The head of the World Health Organization, Dr. Margaret Chan, called it “a global health problem of epidemic proportions,” and other experts said screening for domestic violence should be added to all levels of health care.

Among the findings: 40 percent of women killed worldwide were slain by an intimate partner, and being assaulted by a partner was the most common kind of violence experienced by women.

Researchers used a broad definition of domestic violence, and in cases where country data was incomplete, estimates were used to fill in the gaps. WHO defined physical violence as being slapped, pushed, punched, choked or attacked with a weapon. Sexual violence was defined as being physically forced to have sex, having sex for fear of what the partner might do and being compelled to do something sexual that was humiliating or degrading.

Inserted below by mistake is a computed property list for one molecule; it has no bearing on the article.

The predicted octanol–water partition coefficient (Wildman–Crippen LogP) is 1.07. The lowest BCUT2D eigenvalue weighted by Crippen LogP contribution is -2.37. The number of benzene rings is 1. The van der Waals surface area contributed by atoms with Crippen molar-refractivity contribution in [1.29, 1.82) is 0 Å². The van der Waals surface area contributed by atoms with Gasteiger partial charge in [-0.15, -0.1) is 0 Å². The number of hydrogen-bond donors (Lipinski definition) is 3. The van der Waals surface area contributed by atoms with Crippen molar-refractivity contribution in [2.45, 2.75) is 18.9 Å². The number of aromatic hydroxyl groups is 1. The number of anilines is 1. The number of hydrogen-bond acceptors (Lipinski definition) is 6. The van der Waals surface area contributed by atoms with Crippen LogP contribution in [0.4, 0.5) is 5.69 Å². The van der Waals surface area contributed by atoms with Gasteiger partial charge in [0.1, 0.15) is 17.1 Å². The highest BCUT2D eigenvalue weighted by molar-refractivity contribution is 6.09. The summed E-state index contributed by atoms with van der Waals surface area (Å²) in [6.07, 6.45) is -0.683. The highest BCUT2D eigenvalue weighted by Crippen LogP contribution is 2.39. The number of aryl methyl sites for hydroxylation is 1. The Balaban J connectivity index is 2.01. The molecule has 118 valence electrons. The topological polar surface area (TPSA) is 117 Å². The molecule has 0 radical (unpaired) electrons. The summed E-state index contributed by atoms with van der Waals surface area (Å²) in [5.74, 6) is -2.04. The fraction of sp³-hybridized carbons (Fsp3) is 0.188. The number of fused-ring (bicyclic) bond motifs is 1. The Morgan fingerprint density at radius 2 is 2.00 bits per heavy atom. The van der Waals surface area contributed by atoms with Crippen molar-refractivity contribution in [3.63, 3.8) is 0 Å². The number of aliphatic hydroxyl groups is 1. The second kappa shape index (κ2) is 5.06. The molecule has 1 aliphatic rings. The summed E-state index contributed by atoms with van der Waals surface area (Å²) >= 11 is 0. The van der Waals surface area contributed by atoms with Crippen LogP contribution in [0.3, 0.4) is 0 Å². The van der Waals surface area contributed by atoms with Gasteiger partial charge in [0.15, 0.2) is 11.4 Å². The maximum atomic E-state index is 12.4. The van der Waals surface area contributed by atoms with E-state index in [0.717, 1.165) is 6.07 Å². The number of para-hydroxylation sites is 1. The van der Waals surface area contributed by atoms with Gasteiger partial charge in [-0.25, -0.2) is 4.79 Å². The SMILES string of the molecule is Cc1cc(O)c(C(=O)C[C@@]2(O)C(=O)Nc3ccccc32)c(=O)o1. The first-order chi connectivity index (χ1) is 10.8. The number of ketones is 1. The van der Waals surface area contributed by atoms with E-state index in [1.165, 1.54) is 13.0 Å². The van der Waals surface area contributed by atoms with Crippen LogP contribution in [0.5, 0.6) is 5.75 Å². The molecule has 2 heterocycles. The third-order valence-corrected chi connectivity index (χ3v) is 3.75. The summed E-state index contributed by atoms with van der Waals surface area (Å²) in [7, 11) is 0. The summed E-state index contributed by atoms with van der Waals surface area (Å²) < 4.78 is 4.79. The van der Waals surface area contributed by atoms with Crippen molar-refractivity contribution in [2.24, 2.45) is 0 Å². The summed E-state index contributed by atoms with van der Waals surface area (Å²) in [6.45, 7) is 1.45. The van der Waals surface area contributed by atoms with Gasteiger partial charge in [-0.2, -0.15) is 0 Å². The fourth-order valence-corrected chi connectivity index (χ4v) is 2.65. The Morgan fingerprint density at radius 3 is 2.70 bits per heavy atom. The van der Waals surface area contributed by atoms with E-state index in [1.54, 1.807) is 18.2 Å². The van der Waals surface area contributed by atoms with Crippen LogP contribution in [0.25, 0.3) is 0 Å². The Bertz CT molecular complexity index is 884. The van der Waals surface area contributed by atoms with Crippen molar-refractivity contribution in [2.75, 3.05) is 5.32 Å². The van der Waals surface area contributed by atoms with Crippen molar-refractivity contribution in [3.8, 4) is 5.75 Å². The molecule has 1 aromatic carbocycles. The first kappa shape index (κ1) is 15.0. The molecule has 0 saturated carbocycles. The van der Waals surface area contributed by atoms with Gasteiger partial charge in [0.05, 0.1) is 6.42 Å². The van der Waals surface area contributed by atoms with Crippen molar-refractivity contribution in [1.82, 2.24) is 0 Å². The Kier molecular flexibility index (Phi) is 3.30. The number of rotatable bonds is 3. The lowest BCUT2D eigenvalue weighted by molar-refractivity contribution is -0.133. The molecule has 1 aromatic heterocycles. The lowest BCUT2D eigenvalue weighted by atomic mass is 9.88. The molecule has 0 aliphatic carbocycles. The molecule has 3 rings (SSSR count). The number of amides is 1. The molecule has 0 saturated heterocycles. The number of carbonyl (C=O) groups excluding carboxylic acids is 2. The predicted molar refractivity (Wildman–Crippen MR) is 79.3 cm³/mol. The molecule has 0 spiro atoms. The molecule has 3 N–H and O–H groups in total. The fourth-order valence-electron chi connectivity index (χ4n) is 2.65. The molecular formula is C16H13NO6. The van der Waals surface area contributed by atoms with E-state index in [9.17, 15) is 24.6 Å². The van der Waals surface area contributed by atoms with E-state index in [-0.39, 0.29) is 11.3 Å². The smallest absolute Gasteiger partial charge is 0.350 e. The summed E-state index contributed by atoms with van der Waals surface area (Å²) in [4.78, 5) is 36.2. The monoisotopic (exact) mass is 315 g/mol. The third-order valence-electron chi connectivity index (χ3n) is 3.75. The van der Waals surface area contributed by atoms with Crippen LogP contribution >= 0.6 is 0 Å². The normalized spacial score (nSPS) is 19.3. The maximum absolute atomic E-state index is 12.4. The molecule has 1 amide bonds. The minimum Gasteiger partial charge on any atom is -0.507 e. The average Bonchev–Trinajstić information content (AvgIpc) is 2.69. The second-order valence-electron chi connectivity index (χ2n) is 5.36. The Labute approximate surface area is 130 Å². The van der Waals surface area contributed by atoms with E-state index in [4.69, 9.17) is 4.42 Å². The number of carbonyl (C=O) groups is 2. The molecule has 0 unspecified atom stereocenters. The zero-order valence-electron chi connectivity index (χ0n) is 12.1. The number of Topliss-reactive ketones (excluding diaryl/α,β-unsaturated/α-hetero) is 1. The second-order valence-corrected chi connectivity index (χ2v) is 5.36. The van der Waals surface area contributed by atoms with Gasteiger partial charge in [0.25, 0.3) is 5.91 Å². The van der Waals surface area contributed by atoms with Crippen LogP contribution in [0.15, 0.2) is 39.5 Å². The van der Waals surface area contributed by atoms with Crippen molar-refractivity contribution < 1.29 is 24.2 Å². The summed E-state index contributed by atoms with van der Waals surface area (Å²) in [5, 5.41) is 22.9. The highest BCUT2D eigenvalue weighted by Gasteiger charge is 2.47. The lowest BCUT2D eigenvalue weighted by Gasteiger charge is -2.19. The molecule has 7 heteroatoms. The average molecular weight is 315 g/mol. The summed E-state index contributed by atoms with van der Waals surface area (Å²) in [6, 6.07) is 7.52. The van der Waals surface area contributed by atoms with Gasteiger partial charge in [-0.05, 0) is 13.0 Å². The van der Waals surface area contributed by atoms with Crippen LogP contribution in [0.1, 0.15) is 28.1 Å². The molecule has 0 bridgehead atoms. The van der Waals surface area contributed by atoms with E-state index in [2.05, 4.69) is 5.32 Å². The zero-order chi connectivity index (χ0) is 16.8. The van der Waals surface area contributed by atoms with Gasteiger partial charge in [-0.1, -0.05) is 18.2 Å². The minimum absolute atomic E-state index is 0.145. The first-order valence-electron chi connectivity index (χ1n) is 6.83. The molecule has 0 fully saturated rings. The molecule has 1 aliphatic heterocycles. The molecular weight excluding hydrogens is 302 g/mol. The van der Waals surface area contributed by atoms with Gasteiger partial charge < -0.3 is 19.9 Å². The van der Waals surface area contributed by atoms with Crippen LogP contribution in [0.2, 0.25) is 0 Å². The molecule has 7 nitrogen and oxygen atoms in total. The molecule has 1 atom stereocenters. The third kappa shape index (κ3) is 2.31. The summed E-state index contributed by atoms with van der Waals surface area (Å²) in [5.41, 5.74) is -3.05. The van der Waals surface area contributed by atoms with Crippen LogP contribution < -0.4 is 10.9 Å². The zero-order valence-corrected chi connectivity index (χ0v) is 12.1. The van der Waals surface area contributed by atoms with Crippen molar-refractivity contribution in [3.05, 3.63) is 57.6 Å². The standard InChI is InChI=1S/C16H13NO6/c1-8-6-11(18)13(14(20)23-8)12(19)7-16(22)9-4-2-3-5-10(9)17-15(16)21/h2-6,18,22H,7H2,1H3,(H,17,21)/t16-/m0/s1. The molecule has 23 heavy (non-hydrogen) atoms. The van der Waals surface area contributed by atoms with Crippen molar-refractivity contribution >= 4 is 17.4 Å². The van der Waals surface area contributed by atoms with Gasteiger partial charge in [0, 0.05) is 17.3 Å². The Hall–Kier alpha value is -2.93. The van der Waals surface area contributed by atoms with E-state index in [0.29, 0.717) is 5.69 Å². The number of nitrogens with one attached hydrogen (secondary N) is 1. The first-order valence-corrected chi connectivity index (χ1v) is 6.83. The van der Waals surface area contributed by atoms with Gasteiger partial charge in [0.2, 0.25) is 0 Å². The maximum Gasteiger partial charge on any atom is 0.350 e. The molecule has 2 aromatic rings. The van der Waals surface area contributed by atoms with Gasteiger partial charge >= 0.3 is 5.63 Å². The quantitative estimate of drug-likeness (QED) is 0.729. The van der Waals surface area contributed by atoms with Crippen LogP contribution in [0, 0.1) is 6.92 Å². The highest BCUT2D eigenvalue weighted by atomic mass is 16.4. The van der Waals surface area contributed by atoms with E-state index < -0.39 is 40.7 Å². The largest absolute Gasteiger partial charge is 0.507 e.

The report also examined rates of sexual violence against women by someone other than a partner and found about 7 percent of women worldwide had previously been a victim.

In conjunction with the report, WHO issued guidelines for authorities to spot problems earlier and said all health workers should be trained to recognize when women may be at risk and how to respond appropriately.

Globally, the WHO review found 30 percent of women are affected by domestic or sexual violence by a partner. The report was based largely on studies from 1983 to 2010. According to the United Nations, more than 600 million women live in countries where domestic violence is not considered a crime.